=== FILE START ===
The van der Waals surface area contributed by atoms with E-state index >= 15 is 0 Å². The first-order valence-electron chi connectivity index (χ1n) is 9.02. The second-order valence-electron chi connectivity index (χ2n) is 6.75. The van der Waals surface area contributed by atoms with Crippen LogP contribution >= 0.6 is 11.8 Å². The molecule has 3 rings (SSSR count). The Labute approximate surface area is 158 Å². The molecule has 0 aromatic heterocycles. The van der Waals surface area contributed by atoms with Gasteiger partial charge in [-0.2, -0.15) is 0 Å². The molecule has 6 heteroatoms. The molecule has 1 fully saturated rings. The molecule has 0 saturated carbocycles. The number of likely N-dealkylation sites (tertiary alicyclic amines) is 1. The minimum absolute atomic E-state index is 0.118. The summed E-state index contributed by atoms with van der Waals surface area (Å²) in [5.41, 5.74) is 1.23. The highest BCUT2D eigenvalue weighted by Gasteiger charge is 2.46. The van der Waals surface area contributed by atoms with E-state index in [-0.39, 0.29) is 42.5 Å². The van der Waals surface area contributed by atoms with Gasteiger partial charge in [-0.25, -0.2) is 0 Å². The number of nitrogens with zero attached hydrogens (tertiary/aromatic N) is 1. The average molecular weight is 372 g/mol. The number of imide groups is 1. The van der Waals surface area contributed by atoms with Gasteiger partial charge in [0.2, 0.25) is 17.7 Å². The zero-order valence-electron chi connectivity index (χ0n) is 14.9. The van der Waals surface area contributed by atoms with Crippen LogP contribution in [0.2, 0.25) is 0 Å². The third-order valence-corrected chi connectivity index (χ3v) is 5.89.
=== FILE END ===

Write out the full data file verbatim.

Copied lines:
The van der Waals surface area contributed by atoms with E-state index >= 15 is 0 Å². The first-order valence-electron chi connectivity index (χ1n) is 9.02. The second-order valence-electron chi connectivity index (χ2n) is 6.75. The van der Waals surface area contributed by atoms with Crippen LogP contribution >= 0.6 is 11.8 Å². The molecule has 3 rings (SSSR count). The Labute approximate surface area is 158 Å². The molecule has 0 aromatic heterocycles. The van der Waals surface area contributed by atoms with Gasteiger partial charge in [-0.2, -0.15) is 0 Å². The molecule has 6 heteroatoms. The molecule has 1 fully saturated rings. The molecule has 0 saturated carbocycles. The number of likely N-dealkylation sites (tertiary alicyclic amines) is 1. The minimum absolute atomic E-state index is 0.118. The summed E-state index contributed by atoms with van der Waals surface area (Å²) in [5.41, 5.74) is 1.23. The highest BCUT2D eigenvalue weighted by Gasteiger charge is 2.46. The van der Waals surface area contributed by atoms with E-state index in [-0.39, 0.29) is 42.5 Å². The van der Waals surface area contributed by atoms with Gasteiger partial charge in [-0.25, -0.2) is 0 Å². The number of nitrogens with zero attached hydrogens (tertiary/aromatic N) is 1. The average molecular weight is 372 g/mol. The number of imide groups is 1. The van der Waals surface area contributed by atoms with Gasteiger partial charge in [0.2, 0.25) is 17.7 Å². The zero-order valence-electron chi connectivity index (χ0n) is 14.9. The van der Waals surface area contributed by atoms with Crippen LogP contribution in [0.2, 0.25) is 0 Å². The third-order valence-corrected chi connectivity index (χ3v) is 5.89.